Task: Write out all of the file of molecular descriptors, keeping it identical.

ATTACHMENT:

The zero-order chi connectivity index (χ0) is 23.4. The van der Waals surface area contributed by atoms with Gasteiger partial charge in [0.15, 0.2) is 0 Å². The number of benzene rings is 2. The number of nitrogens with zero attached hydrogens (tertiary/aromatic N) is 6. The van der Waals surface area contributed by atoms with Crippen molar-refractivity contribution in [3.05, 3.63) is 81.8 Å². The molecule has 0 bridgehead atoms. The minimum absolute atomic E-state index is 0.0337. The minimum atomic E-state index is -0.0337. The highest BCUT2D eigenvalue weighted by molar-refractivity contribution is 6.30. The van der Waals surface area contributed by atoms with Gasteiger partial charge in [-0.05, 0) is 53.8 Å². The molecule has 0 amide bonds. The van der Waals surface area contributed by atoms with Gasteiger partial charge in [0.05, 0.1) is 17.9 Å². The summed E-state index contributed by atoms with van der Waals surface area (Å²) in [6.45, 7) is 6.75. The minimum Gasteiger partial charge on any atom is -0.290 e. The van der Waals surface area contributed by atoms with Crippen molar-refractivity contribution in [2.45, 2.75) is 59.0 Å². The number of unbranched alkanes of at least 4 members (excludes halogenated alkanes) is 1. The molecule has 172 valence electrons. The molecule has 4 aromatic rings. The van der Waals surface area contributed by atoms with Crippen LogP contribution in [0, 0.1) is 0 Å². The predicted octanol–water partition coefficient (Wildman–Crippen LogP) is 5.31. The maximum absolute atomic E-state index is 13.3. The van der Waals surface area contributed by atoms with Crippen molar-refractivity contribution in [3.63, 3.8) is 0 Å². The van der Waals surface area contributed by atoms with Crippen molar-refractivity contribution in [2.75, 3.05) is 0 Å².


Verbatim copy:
The zero-order chi connectivity index (χ0) is 23.4. The van der Waals surface area contributed by atoms with Gasteiger partial charge in [0.15, 0.2) is 0 Å². The number of benzene rings is 2. The number of nitrogens with zero attached hydrogens (tertiary/aromatic N) is 6. The van der Waals surface area contributed by atoms with Crippen molar-refractivity contribution in [3.05, 3.63) is 81.8 Å². The molecule has 0 bridgehead atoms. The minimum absolute atomic E-state index is 0.0337. The minimum atomic E-state index is -0.0337. The highest BCUT2D eigenvalue weighted by molar-refractivity contribution is 6.30. The van der Waals surface area contributed by atoms with Gasteiger partial charge in [-0.05, 0) is 53.8 Å². The molecule has 0 amide bonds. The van der Waals surface area contributed by atoms with Gasteiger partial charge in [0.05, 0.1) is 17.9 Å². The summed E-state index contributed by atoms with van der Waals surface area (Å²) in [6.45, 7) is 6.75. The minimum Gasteiger partial charge on any atom is -0.290 e. The van der Waals surface area contributed by atoms with Crippen molar-refractivity contribution in [2.45, 2.75) is 59.0 Å². The number of unbranched alkanes of at least 4 members (excludes halogenated alkanes) is 1. The molecule has 172 valence electrons. The molecule has 4 aromatic rings. The van der Waals surface area contributed by atoms with Crippen LogP contribution in [0, 0.1) is 0 Å². The predicted octanol–water partition coefficient (Wildman–Crippen LogP) is 5.31. The maximum absolute atomic E-state index is 13.3. The van der Waals surface area contributed by atoms with Crippen molar-refractivity contribution in [3.63, 3.8) is 0 Å². The van der Waals surface area contributed by atoms with Crippen molar-refractivity contribution in [2.75, 3.05) is 0 Å².